Australia is privy to some of the best art, musical and entertainment experiences on offer. We are fortunate that embedded within different cities in this state, and in this country, that our screens end up drawing on a wide range of cultures and reflecting different ethnicities.
Victoria is already one of the most multicultural places in the world and I think we are doing a great job at welcoming and incorporating diversity into Australia’s entertainment industry and the day to day, however, there’s always more that can be done.
Ideally, where do you see yourself five years from now? What are your goals for the future?
I have always tried to trust the timing of my life and lean into whatever is thrown my way, so thinking five years into the future is not something that comes all that naturally to me! I love to look forward to things and picture how they may turn out, but I think getting too attached to a life you create in your mind can sometimes mean you end up missing out on what is actually meant for you and what you’re being gifted with in the here and now.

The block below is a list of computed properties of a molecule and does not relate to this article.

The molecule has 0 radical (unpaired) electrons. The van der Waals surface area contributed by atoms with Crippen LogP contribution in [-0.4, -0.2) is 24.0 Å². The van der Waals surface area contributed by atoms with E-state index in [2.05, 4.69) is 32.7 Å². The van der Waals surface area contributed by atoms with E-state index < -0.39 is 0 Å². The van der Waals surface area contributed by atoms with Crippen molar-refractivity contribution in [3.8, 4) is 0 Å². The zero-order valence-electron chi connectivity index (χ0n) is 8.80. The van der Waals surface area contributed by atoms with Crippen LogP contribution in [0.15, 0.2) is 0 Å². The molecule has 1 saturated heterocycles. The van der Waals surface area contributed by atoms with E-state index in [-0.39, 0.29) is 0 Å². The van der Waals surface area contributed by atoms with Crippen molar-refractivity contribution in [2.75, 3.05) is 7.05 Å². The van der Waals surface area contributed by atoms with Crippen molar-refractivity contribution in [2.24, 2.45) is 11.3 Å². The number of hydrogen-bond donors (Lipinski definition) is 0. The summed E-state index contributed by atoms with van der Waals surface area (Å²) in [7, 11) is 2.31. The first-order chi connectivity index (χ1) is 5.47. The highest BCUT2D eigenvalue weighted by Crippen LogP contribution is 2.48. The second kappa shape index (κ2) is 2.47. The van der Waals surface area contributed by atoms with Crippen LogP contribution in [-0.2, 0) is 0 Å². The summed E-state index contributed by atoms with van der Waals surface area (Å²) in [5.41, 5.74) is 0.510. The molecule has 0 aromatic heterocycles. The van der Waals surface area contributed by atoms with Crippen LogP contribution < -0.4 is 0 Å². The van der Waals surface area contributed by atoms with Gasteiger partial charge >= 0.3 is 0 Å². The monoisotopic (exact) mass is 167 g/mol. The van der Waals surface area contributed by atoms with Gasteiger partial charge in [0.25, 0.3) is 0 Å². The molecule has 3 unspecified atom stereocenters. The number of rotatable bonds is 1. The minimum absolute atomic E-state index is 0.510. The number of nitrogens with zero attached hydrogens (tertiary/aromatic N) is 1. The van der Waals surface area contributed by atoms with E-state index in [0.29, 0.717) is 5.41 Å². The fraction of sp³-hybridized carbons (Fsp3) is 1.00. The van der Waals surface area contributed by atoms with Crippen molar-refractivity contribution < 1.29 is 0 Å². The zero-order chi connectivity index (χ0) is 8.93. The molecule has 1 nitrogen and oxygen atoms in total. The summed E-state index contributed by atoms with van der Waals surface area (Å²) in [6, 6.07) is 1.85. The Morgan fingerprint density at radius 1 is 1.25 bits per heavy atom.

My main goal in life is to be happy, in whatever form that takes. I always want to say yes to life, yes to adventures, yes to love and yes to spontaneity. So, wherever those goals take me in the future is where I will be!
If you had one message to share with our audience, what would it be?
I want to inspire Victorians, and all Australians, to celebrate what we share, rather than what our differences are.